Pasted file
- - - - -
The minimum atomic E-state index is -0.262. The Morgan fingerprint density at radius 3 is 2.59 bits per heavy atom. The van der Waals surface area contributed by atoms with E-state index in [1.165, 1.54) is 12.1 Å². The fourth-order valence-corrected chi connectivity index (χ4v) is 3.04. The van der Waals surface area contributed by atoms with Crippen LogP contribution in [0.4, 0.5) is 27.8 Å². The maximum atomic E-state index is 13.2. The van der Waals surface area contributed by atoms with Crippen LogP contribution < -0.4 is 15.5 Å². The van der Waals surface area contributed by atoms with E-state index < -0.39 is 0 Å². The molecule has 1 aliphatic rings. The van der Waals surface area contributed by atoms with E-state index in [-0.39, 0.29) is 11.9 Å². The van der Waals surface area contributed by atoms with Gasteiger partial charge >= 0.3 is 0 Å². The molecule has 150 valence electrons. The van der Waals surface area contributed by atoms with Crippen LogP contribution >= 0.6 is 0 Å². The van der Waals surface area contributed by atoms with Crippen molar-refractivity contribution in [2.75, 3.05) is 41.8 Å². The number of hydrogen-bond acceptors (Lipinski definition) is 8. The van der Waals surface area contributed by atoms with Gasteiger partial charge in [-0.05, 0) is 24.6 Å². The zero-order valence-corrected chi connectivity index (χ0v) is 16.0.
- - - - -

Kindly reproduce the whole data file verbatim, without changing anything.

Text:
The minimum atomic E-state index is -0.262. The Morgan fingerprint density at radius 3 is 2.59 bits per heavy atom. The van der Waals surface area contributed by atoms with E-state index in [1.165, 1.54) is 12.1 Å². The fourth-order valence-corrected chi connectivity index (χ4v) is 3.04. The van der Waals surface area contributed by atoms with Crippen LogP contribution in [0.4, 0.5) is 27.8 Å². The maximum atomic E-state index is 13.2. The van der Waals surface area contributed by atoms with Crippen LogP contribution < -0.4 is 15.5 Å². The van der Waals surface area contributed by atoms with E-state index < -0.39 is 0 Å². The molecule has 1 aliphatic rings. The van der Waals surface area contributed by atoms with E-state index in [-0.39, 0.29) is 11.9 Å². The van der Waals surface area contributed by atoms with Gasteiger partial charge >= 0.3 is 0 Å². The molecule has 150 valence electrons. The van der Waals surface area contributed by atoms with Crippen LogP contribution >= 0.6 is 0 Å². The van der Waals surface area contributed by atoms with Crippen molar-refractivity contribution in [2.75, 3.05) is 41.8 Å². The number of hydrogen-bond acceptors (Lipinski definition) is 8. The van der Waals surface area contributed by atoms with Gasteiger partial charge in [-0.05, 0) is 24.6 Å². The zero-order valence-corrected chi connectivity index (χ0v) is 16.0.